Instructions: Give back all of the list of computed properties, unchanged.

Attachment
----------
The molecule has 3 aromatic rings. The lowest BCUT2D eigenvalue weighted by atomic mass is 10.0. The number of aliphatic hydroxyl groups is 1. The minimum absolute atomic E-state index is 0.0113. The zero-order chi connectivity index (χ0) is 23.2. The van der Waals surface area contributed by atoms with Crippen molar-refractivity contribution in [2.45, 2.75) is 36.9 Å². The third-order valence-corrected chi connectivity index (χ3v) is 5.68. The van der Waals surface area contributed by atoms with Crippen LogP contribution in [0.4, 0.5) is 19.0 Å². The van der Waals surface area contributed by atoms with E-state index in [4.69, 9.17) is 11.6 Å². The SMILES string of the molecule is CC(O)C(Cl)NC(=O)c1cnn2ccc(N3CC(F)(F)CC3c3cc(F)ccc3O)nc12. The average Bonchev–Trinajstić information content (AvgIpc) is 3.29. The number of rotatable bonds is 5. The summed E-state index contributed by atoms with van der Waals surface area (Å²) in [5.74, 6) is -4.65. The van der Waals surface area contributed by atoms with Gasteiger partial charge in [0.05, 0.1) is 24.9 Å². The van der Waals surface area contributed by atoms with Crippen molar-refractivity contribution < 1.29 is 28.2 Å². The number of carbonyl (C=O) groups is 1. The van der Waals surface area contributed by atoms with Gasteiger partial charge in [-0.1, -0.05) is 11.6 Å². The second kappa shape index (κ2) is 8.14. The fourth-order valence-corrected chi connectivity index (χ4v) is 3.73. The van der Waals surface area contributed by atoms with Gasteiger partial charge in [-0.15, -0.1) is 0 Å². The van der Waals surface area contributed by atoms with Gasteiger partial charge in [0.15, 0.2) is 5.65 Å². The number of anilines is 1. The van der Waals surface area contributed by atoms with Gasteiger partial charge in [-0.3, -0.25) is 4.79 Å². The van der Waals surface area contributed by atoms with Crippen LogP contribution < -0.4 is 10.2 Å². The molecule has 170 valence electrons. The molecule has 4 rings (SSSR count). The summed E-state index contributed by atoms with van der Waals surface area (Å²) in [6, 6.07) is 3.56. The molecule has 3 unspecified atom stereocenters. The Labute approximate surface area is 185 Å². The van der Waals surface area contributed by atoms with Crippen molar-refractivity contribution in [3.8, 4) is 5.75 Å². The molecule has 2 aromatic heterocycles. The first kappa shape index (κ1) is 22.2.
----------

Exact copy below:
The molecule has 3 aromatic rings. The lowest BCUT2D eigenvalue weighted by atomic mass is 10.0. The number of aliphatic hydroxyl groups is 1. The minimum absolute atomic E-state index is 0.0113. The zero-order chi connectivity index (χ0) is 23.2. The van der Waals surface area contributed by atoms with Crippen molar-refractivity contribution in [2.45, 2.75) is 36.9 Å². The third-order valence-corrected chi connectivity index (χ3v) is 5.68. The van der Waals surface area contributed by atoms with Crippen LogP contribution in [0.4, 0.5) is 19.0 Å². The van der Waals surface area contributed by atoms with E-state index in [4.69, 9.17) is 11.6 Å². The SMILES string of the molecule is CC(O)C(Cl)NC(=O)c1cnn2ccc(N3CC(F)(F)CC3c3cc(F)ccc3O)nc12. The average Bonchev–Trinajstić information content (AvgIpc) is 3.29. The number of rotatable bonds is 5. The summed E-state index contributed by atoms with van der Waals surface area (Å²) in [5.74, 6) is -4.65. The van der Waals surface area contributed by atoms with Gasteiger partial charge in [0.05, 0.1) is 24.9 Å². The van der Waals surface area contributed by atoms with Crippen molar-refractivity contribution < 1.29 is 28.2 Å². The number of carbonyl (C=O) groups is 1. The van der Waals surface area contributed by atoms with Gasteiger partial charge in [-0.1, -0.05) is 11.6 Å². The second kappa shape index (κ2) is 8.14. The fourth-order valence-corrected chi connectivity index (χ4v) is 3.73. The van der Waals surface area contributed by atoms with Gasteiger partial charge in [-0.15, -0.1) is 0 Å². The van der Waals surface area contributed by atoms with Gasteiger partial charge in [0.15, 0.2) is 5.65 Å². The number of anilines is 1. The van der Waals surface area contributed by atoms with Gasteiger partial charge in [-0.3, -0.25) is 4.79 Å². The van der Waals surface area contributed by atoms with Crippen LogP contribution < -0.4 is 10.2 Å². The molecule has 170 valence electrons. The molecule has 4 rings (SSSR count). The summed E-state index contributed by atoms with van der Waals surface area (Å²) in [6, 6.07) is 3.56. The molecule has 3 unspecified atom stereocenters. The Labute approximate surface area is 185 Å². The van der Waals surface area contributed by atoms with Crippen molar-refractivity contribution in [3.8, 4) is 5.75 Å². The molecule has 2 aromatic heterocycles. The first kappa shape index (κ1) is 22.2.